BSE network outage: prod from Sebi needed2 min read . Updated: 03 Jul 2014, 08:47 PM IST
Markets regulator Sebi has done well to ask for a report on BSE's shutdown; it should go further
BSE Ltd had a major network outage on Thursday, forcing it to shut all its markets for about three hours. While trading time reduced by less than half the normal time of six-and-a-half hours, turnover on the exchange’s equity and equity derivatives segment fell at a much faster pace. Equity derivatives worth ₹ 13,395 crore were traded on Thursday, compared with a turnover of ₹ 51,536 crore on Wednesday.
Outages on stock exchanges are painful for investors, and, given the vast amounts of money that are involved, avoidable at all costs. One lame excuse that’s often used is that exchanges the world over have faced outages and their occurrence isn’t very rare. In India, National Stock Exchange of India Ltd (NSE) has had its fair share of technical problems as well. In 2012, NSE said its derivatives segment was shut briefly owing to a technical glitch, although exchange members told journalists that the problem persisted for a few hours.
While it’s true that one should be prepared for downtime with all technology, those in the stock exchange business must use the best available infrastructure to minimize technological problems.
Securities and Exchange Board of India (Sebi) has done well to ask for a report on BSE’s shutdown. It should go further. When Tokyo Stock Exchange (TSE) faced a number of technical glitches in 2012, Japan’s Financial Services Agency (FSA) slapped it with a ‘business improvement order’. FSA asked the exchange for measures it would take to ensure a repeat doesn’t occur, which would then be scrutinized by a panel of outside experts before being implemented. TSE simultaneously also announced a sharp cut in pay for its top officers.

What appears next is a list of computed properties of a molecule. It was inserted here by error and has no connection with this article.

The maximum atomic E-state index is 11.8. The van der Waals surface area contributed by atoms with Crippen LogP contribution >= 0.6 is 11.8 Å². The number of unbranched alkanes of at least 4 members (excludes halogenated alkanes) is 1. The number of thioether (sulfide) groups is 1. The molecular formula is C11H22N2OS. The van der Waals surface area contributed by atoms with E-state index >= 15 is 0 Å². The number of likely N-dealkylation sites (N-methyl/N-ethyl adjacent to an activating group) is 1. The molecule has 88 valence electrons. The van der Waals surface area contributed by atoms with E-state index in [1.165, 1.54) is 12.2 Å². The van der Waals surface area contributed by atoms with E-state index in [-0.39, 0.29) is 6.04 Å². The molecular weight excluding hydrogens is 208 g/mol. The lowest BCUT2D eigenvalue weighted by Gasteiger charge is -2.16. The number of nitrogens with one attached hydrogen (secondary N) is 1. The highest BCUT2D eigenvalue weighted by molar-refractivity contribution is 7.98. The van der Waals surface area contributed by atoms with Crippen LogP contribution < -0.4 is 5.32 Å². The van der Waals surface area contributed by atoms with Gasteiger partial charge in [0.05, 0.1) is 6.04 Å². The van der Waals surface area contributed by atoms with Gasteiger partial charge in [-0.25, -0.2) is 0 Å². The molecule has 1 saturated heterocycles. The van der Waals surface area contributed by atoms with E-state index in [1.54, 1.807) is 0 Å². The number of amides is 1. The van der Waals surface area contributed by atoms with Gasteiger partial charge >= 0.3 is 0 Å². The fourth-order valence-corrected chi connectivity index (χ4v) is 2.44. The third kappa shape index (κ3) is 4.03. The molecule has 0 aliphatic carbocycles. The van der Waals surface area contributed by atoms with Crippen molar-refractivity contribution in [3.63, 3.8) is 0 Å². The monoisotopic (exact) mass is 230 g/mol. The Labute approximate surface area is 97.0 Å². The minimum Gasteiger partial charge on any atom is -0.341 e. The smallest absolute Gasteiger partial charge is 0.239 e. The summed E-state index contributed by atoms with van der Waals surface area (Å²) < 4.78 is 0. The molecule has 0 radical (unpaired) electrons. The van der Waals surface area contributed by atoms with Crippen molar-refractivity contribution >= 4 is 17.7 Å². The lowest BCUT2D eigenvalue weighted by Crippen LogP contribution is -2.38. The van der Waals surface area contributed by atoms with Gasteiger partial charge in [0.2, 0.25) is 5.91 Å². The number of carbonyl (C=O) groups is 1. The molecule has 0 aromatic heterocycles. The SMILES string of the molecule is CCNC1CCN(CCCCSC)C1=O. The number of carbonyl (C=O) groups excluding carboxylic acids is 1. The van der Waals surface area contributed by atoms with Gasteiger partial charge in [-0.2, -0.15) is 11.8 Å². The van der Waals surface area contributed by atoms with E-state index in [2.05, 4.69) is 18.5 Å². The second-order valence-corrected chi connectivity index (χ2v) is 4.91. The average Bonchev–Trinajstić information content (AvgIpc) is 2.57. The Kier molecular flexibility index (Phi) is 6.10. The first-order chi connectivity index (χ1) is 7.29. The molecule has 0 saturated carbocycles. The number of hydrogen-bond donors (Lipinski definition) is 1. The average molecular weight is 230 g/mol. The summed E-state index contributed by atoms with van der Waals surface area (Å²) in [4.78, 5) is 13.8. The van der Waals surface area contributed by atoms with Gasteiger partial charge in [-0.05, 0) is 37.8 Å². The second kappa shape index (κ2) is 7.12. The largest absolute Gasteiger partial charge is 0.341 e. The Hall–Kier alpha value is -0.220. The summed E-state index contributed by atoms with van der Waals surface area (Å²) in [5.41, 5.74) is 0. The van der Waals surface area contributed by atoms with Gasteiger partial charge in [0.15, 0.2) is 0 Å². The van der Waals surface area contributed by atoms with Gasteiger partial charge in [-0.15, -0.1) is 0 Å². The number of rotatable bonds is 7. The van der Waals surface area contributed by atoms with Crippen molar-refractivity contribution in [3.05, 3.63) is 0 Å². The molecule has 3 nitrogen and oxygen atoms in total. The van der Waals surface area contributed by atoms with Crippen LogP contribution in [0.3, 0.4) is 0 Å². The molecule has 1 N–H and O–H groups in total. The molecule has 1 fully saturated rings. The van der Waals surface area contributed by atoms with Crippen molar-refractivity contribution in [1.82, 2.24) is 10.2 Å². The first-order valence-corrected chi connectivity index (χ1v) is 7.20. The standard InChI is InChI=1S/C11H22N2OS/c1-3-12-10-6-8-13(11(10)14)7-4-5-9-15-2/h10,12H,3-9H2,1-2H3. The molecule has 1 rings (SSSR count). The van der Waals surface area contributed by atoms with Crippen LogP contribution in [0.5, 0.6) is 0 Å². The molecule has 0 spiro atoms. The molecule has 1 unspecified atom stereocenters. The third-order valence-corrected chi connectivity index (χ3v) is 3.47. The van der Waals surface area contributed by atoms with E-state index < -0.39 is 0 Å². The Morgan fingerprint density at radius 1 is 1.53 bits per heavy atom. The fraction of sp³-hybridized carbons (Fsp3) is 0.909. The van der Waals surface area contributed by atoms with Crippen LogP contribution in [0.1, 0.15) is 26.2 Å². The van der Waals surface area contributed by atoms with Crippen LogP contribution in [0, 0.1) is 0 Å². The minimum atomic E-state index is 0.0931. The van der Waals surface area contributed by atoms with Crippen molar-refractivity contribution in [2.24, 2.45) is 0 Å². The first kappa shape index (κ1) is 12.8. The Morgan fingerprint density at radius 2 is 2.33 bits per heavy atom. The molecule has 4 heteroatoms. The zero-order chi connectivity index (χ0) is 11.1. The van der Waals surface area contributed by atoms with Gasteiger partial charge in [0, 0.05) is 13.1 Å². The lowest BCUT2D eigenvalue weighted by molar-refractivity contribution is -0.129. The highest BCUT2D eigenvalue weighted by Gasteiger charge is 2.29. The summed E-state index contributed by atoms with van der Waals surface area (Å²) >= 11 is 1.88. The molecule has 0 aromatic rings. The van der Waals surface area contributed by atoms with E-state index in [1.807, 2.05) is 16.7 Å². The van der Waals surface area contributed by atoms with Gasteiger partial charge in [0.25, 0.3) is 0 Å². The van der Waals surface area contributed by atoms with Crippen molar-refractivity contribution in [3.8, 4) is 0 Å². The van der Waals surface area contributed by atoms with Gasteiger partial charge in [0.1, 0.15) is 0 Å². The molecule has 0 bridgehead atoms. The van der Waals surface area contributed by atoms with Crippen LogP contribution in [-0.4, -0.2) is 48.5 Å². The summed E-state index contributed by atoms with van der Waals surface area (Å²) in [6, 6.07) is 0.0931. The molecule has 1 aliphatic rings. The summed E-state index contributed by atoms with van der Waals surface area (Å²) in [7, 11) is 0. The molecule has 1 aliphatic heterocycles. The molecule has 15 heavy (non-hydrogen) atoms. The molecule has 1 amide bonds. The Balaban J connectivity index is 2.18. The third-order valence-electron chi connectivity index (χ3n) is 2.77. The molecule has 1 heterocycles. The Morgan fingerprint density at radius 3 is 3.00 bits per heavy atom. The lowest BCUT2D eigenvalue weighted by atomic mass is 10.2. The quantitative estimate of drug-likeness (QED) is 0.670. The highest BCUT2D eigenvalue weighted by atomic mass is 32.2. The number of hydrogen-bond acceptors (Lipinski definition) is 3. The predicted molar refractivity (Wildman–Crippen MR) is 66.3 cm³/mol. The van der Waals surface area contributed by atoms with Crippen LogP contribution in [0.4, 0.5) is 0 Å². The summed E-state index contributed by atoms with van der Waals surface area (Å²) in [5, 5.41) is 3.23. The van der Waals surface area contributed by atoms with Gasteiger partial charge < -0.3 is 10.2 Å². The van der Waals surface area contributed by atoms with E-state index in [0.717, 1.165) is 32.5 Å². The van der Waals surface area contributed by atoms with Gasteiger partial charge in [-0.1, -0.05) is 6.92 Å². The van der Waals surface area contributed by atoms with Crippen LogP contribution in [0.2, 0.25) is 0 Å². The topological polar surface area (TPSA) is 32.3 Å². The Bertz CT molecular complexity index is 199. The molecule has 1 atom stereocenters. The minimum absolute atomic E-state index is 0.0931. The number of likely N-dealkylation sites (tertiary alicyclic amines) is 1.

Last September, after an outage at Nasdaq, the US Securities and Exchange Commission chair met privately with top executives of major exchanges and later announced five reforms to address trading-related problems, according to a Reuters report.
Sebi may need to take similar proactive measures. It should first probe the quality of infrastructure used by Indian exchanges. A recent trend in the Indian markets has been a rush for speed with assertions that new trade matching engines do the task in microseconds (one microsecond is a millionth of a second). While this doesn’t necessarily mean that safety has been compromised, it will be worthwhile to check if this is the case. Sebi should also ask exchanges to publish details such as downtime in SLAs (service-level agreements) with network and other technology service providers.
When such data is publicly available, investors can make informed choices about which venues they would prefer to post capital and trade, apart from looking at other factors such as liquidity and speed of access. Of course, one could argue that it is in an exchange’s best interests to invest in the best technology as outages can drive away users. But past experience doesn’t support this argument very well. A prod from the regulator should achieve better results.